The Washington Bullets will have to become more adept at rebounding in order to recover from the disappointing losses of the weekend, according to Coach Kevin Loughery.

"That just hasn't been consistent and I think it may remain a problem," he said after the Bullets dropped a 114-109 decision to the Houston Rockets Saturday night at Capital Centre. One night earlier, the Bullets were defeated by the Celtics at Boston, 116-97.

In the two games, the Bullets (35-40) were outrebounded by a total of 103-86, leading Loughery to make his first public criticism of the team since he took over for Gene Shue six games ago.

The deficiency on the backboards was especially noticeable against the Rockets. Houston had 18 offensive rebounds and converted them into 20 points. In the final six minutes of the game the Rockets scored four baskets, three of them on second chances.

"Offensive rebounds can happen at any time, but it hurt to have them come at the end of the game," said Washington's Dan Roundfield. "Usually, when you're underneath the basket you screen out the first person you make contact with on the other team, whether he's your man or not. Sometimes you get mixed up. Those were just some tough plays."

For the Bullets, tough is not having Jeff Ruland and his 11 rebounds per game for the rest of the season, but Loughery doesn't want the players to use that as a crutch.

"The people you use instead have to pick up the slack," he said. "Now I'm able to see some of the deficiencies, and rebounding could be a tremendous one. We have some individuals who are capable of rebounding, they just have to work harder at doing it."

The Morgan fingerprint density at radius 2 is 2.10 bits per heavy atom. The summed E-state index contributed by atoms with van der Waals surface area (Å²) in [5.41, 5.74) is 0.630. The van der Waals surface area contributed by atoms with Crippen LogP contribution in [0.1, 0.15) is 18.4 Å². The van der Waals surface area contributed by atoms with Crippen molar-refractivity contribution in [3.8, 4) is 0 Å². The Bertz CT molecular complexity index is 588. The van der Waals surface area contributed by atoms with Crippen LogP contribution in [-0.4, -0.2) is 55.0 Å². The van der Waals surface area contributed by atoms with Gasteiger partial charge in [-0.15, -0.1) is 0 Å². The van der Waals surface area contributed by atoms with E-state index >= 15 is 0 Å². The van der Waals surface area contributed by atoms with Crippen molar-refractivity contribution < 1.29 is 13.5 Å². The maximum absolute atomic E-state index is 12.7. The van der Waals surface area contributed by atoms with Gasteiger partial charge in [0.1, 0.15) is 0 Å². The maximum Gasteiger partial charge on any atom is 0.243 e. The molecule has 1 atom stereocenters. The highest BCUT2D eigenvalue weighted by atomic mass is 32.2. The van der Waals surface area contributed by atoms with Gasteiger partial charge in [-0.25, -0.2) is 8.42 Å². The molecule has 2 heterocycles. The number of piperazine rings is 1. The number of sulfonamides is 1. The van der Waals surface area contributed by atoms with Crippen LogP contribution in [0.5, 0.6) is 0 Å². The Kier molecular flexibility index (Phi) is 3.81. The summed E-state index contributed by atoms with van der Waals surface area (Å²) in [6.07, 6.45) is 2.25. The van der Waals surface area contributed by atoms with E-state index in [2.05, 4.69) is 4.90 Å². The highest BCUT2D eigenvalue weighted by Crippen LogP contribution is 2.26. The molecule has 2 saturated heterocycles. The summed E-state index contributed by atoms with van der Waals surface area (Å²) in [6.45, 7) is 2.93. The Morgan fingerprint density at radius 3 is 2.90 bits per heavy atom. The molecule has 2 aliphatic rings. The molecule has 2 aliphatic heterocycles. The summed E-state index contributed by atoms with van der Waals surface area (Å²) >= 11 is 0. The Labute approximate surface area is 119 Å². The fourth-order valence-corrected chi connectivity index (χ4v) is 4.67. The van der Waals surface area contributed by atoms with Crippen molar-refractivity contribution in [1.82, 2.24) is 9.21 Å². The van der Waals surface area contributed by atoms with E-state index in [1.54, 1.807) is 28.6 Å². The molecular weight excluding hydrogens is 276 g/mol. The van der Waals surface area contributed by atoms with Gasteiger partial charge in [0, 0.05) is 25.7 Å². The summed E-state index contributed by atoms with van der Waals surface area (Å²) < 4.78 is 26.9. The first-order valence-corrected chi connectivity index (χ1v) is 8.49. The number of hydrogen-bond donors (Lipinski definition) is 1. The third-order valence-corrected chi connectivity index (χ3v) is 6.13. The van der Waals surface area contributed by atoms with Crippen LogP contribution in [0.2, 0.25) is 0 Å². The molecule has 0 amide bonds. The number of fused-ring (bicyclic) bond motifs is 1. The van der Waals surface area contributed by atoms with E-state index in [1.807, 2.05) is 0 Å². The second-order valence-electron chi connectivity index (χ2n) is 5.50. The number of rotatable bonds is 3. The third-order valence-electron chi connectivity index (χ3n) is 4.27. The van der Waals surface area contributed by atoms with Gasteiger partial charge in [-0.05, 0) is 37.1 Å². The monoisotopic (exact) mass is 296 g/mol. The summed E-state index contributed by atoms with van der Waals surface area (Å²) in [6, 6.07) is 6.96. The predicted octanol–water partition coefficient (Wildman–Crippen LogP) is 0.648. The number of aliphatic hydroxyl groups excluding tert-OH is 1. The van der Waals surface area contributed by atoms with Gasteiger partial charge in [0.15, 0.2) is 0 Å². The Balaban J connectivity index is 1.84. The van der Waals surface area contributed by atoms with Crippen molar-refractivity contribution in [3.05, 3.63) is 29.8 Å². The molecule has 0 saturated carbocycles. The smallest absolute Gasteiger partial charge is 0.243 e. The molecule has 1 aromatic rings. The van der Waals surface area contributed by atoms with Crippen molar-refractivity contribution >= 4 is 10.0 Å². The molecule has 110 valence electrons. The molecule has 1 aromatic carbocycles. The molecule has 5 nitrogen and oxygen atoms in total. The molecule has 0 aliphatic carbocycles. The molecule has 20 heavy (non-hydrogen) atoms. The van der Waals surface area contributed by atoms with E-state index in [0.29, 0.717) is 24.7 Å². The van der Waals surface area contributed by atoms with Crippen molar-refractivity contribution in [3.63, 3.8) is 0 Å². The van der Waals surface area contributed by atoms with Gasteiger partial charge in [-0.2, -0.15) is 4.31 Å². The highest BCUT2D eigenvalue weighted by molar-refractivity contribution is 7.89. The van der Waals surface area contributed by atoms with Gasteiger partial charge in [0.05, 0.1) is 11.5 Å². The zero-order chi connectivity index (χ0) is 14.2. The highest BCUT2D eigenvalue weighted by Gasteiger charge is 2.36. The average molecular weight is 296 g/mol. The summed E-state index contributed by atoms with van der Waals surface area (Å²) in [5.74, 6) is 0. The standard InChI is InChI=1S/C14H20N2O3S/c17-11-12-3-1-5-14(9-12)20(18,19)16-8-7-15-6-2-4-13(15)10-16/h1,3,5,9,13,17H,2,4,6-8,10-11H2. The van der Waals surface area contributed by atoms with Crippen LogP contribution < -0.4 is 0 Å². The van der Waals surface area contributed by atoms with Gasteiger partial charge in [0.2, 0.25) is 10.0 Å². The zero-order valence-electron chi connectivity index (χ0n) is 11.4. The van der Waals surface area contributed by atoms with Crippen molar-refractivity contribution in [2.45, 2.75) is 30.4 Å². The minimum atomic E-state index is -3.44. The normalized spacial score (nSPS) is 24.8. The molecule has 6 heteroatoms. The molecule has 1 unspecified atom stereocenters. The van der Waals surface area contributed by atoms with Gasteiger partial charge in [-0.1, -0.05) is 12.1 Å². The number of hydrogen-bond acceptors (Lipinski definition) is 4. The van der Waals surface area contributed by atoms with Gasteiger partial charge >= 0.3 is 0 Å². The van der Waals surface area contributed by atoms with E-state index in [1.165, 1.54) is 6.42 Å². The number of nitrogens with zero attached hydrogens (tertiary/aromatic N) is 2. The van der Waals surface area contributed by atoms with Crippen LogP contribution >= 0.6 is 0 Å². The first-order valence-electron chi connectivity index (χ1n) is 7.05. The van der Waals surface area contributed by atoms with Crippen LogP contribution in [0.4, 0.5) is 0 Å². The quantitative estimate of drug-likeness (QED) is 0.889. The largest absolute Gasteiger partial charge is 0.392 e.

Looking at the Bullets' seven remaining games shows the validity of that statement. The best rebounding team in the NBA is the Philadelphia 76ers, who gather in 52 percent of all misses, including 37 percent on the offensive end. In that category, offensive rebounding, Houston ranks second, and fourth are the Atlanta Hawks, Washington's next opponent Tuesday night.

Not too far behind the Hawks as offensive rebounders are the Milwaukee Bucks and New Jersey Nets. The Nets are directly in front of Washington in third place in the NBA's Atlantic Division. If the Bullets are unable to pass them, chances are they will open the postseason against the Bucks. If the Bullets do move up a notch, they would draw either the 76ers or Hawks in the first round.

In Ruland's absence, Washington's best rebounders are Cliff Robinson and Roundfield, each of whom averages slightly more than eight a game. Center Manute Bol and forward Charles Jones -- both starters -- add 10 between them. Loughery says more help has to come from the team's guards. Starters Jeff Malone and Gus Williams average less than six rebounds a game between them.

Loughery also expressed disappointment in his team's overall defense over the weekend. Boston and Houston players were able to score with ease, at times converting fast breaks for baskets within 10 seconds of a Washington score.

"We have to become more aggressive with our overall team defense," the coach said. "We can't break down like we do at times. We just have to do a better job there and in rebounding if we expect to win some games down the stretch."